Preventing environmental damage in the central nervous system to promote repair and regeneration
One of the most significant challenges to repairing the central nervous system (CNS) is the hostile environment unleashed when the brain or spinal cord suffers damage. In cases of injury and disease, the precisely controlled microenvironment of the CNS is greatly disrupted, contributing directly to tissue damage and a lack of significant functional repair and nerve regeneration. Myelin, the sheath that insulates and protects axons, is particularly vulnerable.
A promising avenue of research at Mayo Clinic's campus in Rochester, Minnesota, is uncovering precisely how this "environmental damage" occurs. These discoveries have the potential to spawn new therapies for a range of neurological conditions, particularly those involving damage to myelin, including multiple sclerosis (MS) and spinal cord injury.
"Our goal is to bring the CNS microenvironment back under control," says Isobel A. Scarisbrick, Ph.D., director of the CNS Injury and Neurorehabilitation Laboratory at Mayo Clinic in Rochester. "We hope to make this environment one that is conducive to innate repair and that facilitates therapeutic interventions such as stem cell therapies."
Cascade of damage
When the CNS is injured by trauma or disease, a cascade of secondary damage ensues. Vascular, cellular and chemical responses to the injury include tissue inflammation, reduced blood flow and scar formation. Demyelination occurs on injured axons, slowing the conduction of nerve impulses and stripping axons of protection against further damage.
These changes are brought about in part by multiple proteases, notably the kallikrein family of enzymes. Kallikreins are a family of 15 secreted serine proteases that are increasingly associated with neurological conditions including Alzheimer's disease, Parkinson's disease and frontotemporal dementia. Dr. Scarisbrick's lab discovered one member of the kallikrein family, called kallikrein 6.
In laboratory studies, the Mayo researchers further found that kallikreins wreak neurologic havoc through a limited set of receptors, known as protease activated receptors (PAR). Specifically, aberrant activation of these receptors promotes damage to the axonal wires that conduct electrical impulses across the brain and spinal cord as well as to oligodendrocytes, the cells that produce myelin.
The kallikrein-PAR axis in fact delivers a one-two punch. "Some of these enzymes not only degrade myelin. They also signal to the oligodendrocytes to stop making myelin," Dr. Scarisbrick says. "The oligodendrocyte precursor cells are ready; they want to remyelinate the denuded axons. But they are inhibited from doing so."
Fortunately, protease activated receptors are known to be potent drug targets. "Because of their location, partly inside and partly outside the cell, they are highly 'druggable,' " Dr. Scarisbrick says. "It's difficult to target all the multiple proteases. But we can go after the receptors. They may be a common pathway to block the multiple effects of the proteases."
Success in vitro
In a study published in the September 2013 issue of Glia, the Mayo researchers reported that overactivating the PAR1 receptors in mouse oligodendrocyte cultures caused the cells to stop expressing myelin genes. When a PAR1 inhibitor was added to the culture, the cells resumed myelin production.
"We have shown that blocking the kallikrein-PAR pathway can result in remyelination — in a dish," Dr. Scarisbrick notes. "This is very exciting, but now we want to translate that work into animal models of MS as well as spinal cord injury. Eventually, of course, the goal is to translate this into therapies for patient use. If we continue the progress we have had until now, we're very optimistic that could happen in a few years."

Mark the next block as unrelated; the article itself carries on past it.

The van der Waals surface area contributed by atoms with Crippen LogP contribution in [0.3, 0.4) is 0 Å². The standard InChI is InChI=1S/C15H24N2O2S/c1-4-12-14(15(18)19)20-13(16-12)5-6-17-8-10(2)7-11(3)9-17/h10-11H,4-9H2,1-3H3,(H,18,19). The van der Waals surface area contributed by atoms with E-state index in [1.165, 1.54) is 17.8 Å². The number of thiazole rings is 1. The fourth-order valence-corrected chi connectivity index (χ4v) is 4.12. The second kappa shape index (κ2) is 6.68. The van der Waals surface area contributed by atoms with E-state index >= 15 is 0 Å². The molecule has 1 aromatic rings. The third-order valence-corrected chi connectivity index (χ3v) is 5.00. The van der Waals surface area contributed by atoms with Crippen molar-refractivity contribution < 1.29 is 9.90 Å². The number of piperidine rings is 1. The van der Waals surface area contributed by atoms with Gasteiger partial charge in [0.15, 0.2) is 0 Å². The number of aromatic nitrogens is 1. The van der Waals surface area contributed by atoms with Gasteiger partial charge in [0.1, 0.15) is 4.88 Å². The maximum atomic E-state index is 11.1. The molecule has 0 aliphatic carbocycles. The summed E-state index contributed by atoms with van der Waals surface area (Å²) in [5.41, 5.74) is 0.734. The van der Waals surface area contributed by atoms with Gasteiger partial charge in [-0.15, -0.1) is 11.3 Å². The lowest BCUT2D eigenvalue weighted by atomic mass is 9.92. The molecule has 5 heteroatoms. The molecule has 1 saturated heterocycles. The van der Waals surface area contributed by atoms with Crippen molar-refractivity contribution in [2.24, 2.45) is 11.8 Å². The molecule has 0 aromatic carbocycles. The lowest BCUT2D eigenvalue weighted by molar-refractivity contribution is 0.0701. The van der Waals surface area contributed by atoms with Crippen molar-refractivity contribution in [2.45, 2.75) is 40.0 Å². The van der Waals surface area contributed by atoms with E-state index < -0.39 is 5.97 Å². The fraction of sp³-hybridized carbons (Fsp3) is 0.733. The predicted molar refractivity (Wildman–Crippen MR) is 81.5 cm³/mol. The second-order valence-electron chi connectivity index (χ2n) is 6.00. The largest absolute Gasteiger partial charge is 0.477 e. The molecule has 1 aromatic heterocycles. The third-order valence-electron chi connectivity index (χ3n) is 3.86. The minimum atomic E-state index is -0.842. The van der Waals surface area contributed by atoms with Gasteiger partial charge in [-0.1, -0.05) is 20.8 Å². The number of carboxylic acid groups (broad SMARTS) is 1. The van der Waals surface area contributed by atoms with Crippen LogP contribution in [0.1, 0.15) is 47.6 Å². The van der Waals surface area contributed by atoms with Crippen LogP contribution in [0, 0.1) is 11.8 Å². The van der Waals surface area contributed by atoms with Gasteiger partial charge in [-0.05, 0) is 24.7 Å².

In a study published in the November 2013 issue of the Journal of Neuropathology & Experimental Neurology, Dr. Scarisbrick and colleagues demonstrated in postmortem human tissue the contribution of kallikreins to the pathophysiology of spinal cord injury.
Dr. Scarisbrick notes that in cases of disease and spinal cord injury, there is likely to be an early window of opportunity for treatment aimed at halting environmental damage in the CNS. But lab tests indicate that it may also be possible to promote remyelination at sites where damage occurred previously.
"It would make a lot of sense to target these proteases early," Dr. Scarisbrick says. "But we hope there is an opportunity to target the same protease-PAR axis and promote repair in patients with chronic MS lesions and spinal cord injury."
Although myelin is associated most commonly with MS and spinal cord injury, myelin regeneration has therapeutic applications for other neurological conditions. "The biology that we uncover in an MS lesion looks very similar to what we see in spinal cord injury, and is likely to play parallel roles in stroke and other CNS disorders, as well as glioblastoma multiforme," Dr. Scarisbrick says.
"For conditions as complicated as MS and spinal injury and stroke, I don't think there ever will be a single magic bullet," she adds. "But remyelination is going to be a very important piece of the puzzle."
For more information
Radulovic M, et al. Kallikrein cascades in traumatic spinal cord injury: In vitro evidence for roles in axonopathy and neuron degeneration. Journal of Neuropathology & Experimental Neurology. 2013;72:1072.
Burda JE, et al. Critical role for PAR1 in kallikrein 6-mediated oligodendrogliopathy. Glia. 2013;61:1456.
Yoon H, et al. Kallikrein 6 signals through PAR1 and PAR2 to promote neuron injury and exacerbate glutamate neurotoxicity. Journal of Neurochemistry. 2013;127:283.
Scarisbrick IA, et al. Kallikrein 6 regulates early CNS demyelination in a viral model of multiple sclerosis. Brain Pathology. 2012;22:709.